When Ryan Squires cooks, heads swivel, grown adults drool like puppies and expectations are sky high. It’s Saturday night at Esq., the casual section of the multi-awarded Esquire restaurant owned by business partners, Ryan Squires and Cameron Murchison.
Squires heads up one the most prestigious kitchen brigades in Brisbane, ably assisted by head chef Ben Devlin who spent two years honing his skills at Noma, prior to his current gig.
Recent changes to the structure of the menu now give even more reasons to fill the high-backed wooden bar stools or tables that line the floor-to-ceiling glass walls and afford views of the action on the custom-made, slow burning charcoal grill.
The menu is divided into lots of little groupings under headings such as ‘nibbles’, ‘vegetables and greens’, ‘starters’, ‘charcoal’, ‘mains’ and ‘sweet and cheese’.
We begin with dried wagyu and kim chi and from the get-go it’s exciting. A shin bone sawed in half longways has two incisions on the top. This acts like a place card holder for a square of air-dried beef and a large piece of dried cabbage sitting up straight, spiced and wafer thin. We break bits of both off and marvel at how it quite literally melts in the mouth.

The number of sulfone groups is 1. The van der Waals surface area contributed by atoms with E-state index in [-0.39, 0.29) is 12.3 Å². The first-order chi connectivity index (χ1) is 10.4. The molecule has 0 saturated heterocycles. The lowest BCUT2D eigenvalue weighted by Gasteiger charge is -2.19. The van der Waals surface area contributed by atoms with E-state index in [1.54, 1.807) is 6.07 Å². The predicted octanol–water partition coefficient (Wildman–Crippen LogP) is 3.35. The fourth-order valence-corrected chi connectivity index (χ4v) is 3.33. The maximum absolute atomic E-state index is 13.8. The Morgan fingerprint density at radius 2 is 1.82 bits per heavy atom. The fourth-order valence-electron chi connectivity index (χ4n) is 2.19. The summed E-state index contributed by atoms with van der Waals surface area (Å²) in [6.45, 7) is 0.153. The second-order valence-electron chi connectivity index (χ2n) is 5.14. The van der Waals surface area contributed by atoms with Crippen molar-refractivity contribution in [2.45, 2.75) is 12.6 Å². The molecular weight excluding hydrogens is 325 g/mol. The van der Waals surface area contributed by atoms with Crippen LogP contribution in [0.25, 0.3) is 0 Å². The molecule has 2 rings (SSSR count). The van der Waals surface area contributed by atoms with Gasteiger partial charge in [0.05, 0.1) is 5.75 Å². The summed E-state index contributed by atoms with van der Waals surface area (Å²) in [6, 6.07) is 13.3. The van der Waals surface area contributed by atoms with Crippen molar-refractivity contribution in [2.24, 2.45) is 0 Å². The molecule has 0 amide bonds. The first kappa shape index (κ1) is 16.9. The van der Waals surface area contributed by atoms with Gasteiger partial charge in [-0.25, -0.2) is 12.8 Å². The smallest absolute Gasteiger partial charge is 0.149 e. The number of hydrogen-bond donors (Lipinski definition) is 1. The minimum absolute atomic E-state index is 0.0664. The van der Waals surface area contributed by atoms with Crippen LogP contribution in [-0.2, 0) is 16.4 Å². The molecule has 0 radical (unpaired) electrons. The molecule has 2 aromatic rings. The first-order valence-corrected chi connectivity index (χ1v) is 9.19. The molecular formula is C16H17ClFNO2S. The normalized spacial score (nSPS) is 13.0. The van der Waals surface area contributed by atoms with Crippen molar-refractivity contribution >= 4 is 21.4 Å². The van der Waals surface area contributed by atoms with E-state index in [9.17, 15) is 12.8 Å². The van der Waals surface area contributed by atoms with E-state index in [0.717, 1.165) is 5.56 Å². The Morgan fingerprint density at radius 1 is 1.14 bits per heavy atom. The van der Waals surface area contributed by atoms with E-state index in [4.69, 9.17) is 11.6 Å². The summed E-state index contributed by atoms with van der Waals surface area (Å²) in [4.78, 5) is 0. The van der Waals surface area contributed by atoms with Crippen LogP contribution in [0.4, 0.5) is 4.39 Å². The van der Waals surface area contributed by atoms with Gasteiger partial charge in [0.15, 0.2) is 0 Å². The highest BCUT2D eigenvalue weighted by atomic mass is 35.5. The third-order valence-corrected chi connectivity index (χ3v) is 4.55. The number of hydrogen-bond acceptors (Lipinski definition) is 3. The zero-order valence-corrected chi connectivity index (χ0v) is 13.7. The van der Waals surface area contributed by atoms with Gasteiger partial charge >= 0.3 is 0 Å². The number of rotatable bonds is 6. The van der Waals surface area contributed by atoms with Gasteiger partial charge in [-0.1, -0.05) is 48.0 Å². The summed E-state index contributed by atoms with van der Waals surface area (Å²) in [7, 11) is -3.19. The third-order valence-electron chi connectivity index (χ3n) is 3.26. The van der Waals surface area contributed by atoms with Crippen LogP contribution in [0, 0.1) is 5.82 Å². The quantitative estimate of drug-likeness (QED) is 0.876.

Kim chi flavours include chilli, ginger, sugar and salt. Separately, the two components are delicious, interesting and textural. Together they are rich, unctuous and utterly harmonious. It’s all about flavour but it is also deceptively meaty. Wikipedia may need to list this little number under the true meaning of ‘appetiser’ as this is a near perfect balance of appetite enhancer and incredible lightness of being.
Next – sashimi of NSW silver trevally curled onto the plate with hints of blonde soy and a creamy emulsion of mustard leaf. Mustard leaves garnish the plate as do slithers of pickled ginger and for dipping purposes, there’s a little pile of porcini dust sitting on the side of the David Edmonds bespoke bowl, which adds depth and another flavour profile to the dish. It’s clean, lean and earthy and it’s a platform on which the fish can shine.
Thumbnail sized agnolotti is filled with fresh sweet corn and there’s a veil over the little cluster that we initially can’t identify but soon find out it’s a see-through layer of Tasmanian abalone. Of course it is. Adding richness and again, texture, each course just keeps getting better.
I want to ask for another four servings of this but before I can do so, another hand thrown bowl is placed in the centre of the table – it’s a warm loaf of rye bread with house-made butter and pickles. We can’t stop ourselves – it is that good and makes shop-bought bread, butter and pickles look quite a tad ordinary.
Lamb belly is cooked via sous vide for three days at 72 degrees celsius. Dressed with anchovy and olive, a perfectly glazed rectangle of lamb sits next to roasted Jerusalem artichokes and a vivid puree of cavolo nero. Mustard leaves and red elk garnish what is a plate of flavour explosions and balanced combinations.